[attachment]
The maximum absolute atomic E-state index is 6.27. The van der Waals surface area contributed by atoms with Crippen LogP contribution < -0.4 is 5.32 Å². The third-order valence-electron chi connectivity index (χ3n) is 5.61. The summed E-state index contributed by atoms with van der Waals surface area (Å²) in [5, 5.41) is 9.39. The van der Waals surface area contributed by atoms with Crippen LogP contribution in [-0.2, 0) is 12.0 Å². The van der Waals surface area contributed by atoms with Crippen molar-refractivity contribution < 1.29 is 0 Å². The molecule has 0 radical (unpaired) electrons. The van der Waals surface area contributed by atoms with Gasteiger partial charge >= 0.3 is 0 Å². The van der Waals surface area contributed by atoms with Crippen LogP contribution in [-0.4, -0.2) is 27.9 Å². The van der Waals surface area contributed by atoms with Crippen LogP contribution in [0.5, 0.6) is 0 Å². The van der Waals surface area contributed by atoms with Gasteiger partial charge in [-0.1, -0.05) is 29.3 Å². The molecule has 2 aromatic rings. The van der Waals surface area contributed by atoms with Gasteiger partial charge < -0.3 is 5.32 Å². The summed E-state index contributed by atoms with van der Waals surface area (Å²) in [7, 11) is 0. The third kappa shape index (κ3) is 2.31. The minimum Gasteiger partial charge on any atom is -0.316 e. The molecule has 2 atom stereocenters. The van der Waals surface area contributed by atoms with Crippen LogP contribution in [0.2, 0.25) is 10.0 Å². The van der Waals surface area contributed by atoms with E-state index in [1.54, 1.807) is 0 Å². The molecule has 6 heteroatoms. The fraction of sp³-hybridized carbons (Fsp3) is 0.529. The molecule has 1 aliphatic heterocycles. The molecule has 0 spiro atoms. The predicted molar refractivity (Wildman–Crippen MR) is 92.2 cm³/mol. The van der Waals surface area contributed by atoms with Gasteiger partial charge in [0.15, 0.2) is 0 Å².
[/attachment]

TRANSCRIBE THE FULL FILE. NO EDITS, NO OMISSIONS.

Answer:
The maximum absolute atomic E-state index is 6.27. The van der Waals surface area contributed by atoms with Crippen LogP contribution < -0.4 is 5.32 Å². The third-order valence-electron chi connectivity index (χ3n) is 5.61. The summed E-state index contributed by atoms with van der Waals surface area (Å²) in [5, 5.41) is 9.39. The van der Waals surface area contributed by atoms with Crippen LogP contribution in [-0.2, 0) is 12.0 Å². The van der Waals surface area contributed by atoms with Crippen molar-refractivity contribution < 1.29 is 0 Å². The molecule has 0 radical (unpaired) electrons. The van der Waals surface area contributed by atoms with Gasteiger partial charge >= 0.3 is 0 Å². The van der Waals surface area contributed by atoms with Crippen LogP contribution in [-0.4, -0.2) is 27.9 Å². The van der Waals surface area contributed by atoms with Crippen LogP contribution in [0.5, 0.6) is 0 Å². The van der Waals surface area contributed by atoms with Gasteiger partial charge in [-0.1, -0.05) is 29.3 Å². The molecule has 2 aromatic rings. The van der Waals surface area contributed by atoms with Gasteiger partial charge < -0.3 is 5.32 Å². The summed E-state index contributed by atoms with van der Waals surface area (Å²) in [7, 11) is 0. The third kappa shape index (κ3) is 2.31. The minimum Gasteiger partial charge on any atom is -0.316 e. The molecule has 2 atom stereocenters. The van der Waals surface area contributed by atoms with Crippen LogP contribution in [0.2, 0.25) is 10.0 Å². The van der Waals surface area contributed by atoms with E-state index in [1.54, 1.807) is 0 Å². The molecule has 6 heteroatoms. The fraction of sp³-hybridized carbons (Fsp3) is 0.529. The molecule has 1 aliphatic heterocycles. The molecule has 0 spiro atoms. The predicted molar refractivity (Wildman–Crippen MR) is 92.2 cm³/mol. The van der Waals surface area contributed by atoms with Gasteiger partial charge in [0.15, 0.2) is 0 Å².